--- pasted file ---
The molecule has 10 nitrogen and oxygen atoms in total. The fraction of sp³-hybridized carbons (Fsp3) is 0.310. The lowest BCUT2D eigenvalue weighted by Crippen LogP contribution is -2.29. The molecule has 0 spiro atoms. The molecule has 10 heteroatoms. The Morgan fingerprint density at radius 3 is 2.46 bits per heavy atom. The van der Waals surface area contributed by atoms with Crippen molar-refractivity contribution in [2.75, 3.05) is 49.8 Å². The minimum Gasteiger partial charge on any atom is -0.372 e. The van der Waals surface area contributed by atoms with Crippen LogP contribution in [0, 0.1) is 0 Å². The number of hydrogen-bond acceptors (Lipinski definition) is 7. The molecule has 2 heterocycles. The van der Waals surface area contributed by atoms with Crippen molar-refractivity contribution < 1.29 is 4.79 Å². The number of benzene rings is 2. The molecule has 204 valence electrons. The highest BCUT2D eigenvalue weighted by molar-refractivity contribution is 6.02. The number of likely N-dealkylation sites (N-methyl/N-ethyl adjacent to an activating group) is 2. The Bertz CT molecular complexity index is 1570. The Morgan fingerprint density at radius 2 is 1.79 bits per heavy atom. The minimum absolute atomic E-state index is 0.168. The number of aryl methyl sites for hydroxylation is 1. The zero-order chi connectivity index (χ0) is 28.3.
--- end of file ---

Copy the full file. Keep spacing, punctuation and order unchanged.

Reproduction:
The molecule has 10 nitrogen and oxygen atoms in total. The fraction of sp³-hybridized carbons (Fsp3) is 0.310. The lowest BCUT2D eigenvalue weighted by Crippen LogP contribution is -2.29. The molecule has 0 spiro atoms. The molecule has 10 heteroatoms. The Morgan fingerprint density at radius 3 is 2.46 bits per heavy atom. The van der Waals surface area contributed by atoms with Crippen molar-refractivity contribution in [2.75, 3.05) is 49.8 Å². The minimum Gasteiger partial charge on any atom is -0.372 e. The van der Waals surface area contributed by atoms with Crippen LogP contribution in [0, 0.1) is 0 Å². The number of hydrogen-bond acceptors (Lipinski definition) is 7. The molecule has 2 heterocycles. The van der Waals surface area contributed by atoms with Crippen molar-refractivity contribution < 1.29 is 4.79 Å². The number of benzene rings is 2. The molecule has 204 valence electrons. The highest BCUT2D eigenvalue weighted by molar-refractivity contribution is 6.02. The number of likely N-dealkylation sites (N-methyl/N-ethyl adjacent to an activating group) is 2. The Bertz CT molecular complexity index is 1570. The Morgan fingerprint density at radius 2 is 1.79 bits per heavy atom. The minimum absolute atomic E-state index is 0.168. The number of aryl methyl sites for hydroxylation is 1. The zero-order chi connectivity index (χ0) is 28.3.